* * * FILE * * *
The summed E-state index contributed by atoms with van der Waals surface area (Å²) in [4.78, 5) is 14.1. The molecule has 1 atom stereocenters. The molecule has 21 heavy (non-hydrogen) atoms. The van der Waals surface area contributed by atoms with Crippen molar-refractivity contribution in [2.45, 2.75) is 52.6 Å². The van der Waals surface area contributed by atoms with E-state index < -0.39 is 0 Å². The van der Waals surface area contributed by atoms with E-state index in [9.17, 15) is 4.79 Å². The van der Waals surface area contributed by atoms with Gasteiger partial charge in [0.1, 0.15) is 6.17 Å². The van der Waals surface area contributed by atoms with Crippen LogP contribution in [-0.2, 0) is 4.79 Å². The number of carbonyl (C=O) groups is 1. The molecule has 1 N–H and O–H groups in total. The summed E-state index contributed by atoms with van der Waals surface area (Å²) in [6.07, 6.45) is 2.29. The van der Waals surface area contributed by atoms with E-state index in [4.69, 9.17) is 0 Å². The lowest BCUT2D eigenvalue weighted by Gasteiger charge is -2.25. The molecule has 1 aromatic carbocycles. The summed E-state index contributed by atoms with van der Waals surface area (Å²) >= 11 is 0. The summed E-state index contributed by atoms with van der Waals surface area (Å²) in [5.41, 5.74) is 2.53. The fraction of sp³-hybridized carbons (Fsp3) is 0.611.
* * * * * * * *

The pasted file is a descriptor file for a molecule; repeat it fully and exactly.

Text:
The summed E-state index contributed by atoms with van der Waals surface area (Å²) in [4.78, 5) is 14.1. The molecule has 1 atom stereocenters. The molecule has 21 heavy (non-hydrogen) atoms. The van der Waals surface area contributed by atoms with Crippen molar-refractivity contribution in [2.45, 2.75) is 52.6 Å². The van der Waals surface area contributed by atoms with E-state index < -0.39 is 0 Å². The van der Waals surface area contributed by atoms with E-state index in [9.17, 15) is 4.79 Å². The van der Waals surface area contributed by atoms with Gasteiger partial charge in [0.1, 0.15) is 6.17 Å². The van der Waals surface area contributed by atoms with Crippen LogP contribution in [-0.2, 0) is 4.79 Å². The number of carbonyl (C=O) groups is 1. The molecule has 1 N–H and O–H groups in total. The summed E-state index contributed by atoms with van der Waals surface area (Å²) in [6.07, 6.45) is 2.29. The van der Waals surface area contributed by atoms with E-state index in [4.69, 9.17) is 0 Å². The lowest BCUT2D eigenvalue weighted by Gasteiger charge is -2.25. The molecule has 1 aromatic carbocycles. The summed E-state index contributed by atoms with van der Waals surface area (Å²) >= 11 is 0. The summed E-state index contributed by atoms with van der Waals surface area (Å²) in [5.41, 5.74) is 2.53. The fraction of sp³-hybridized carbons (Fsp3) is 0.611.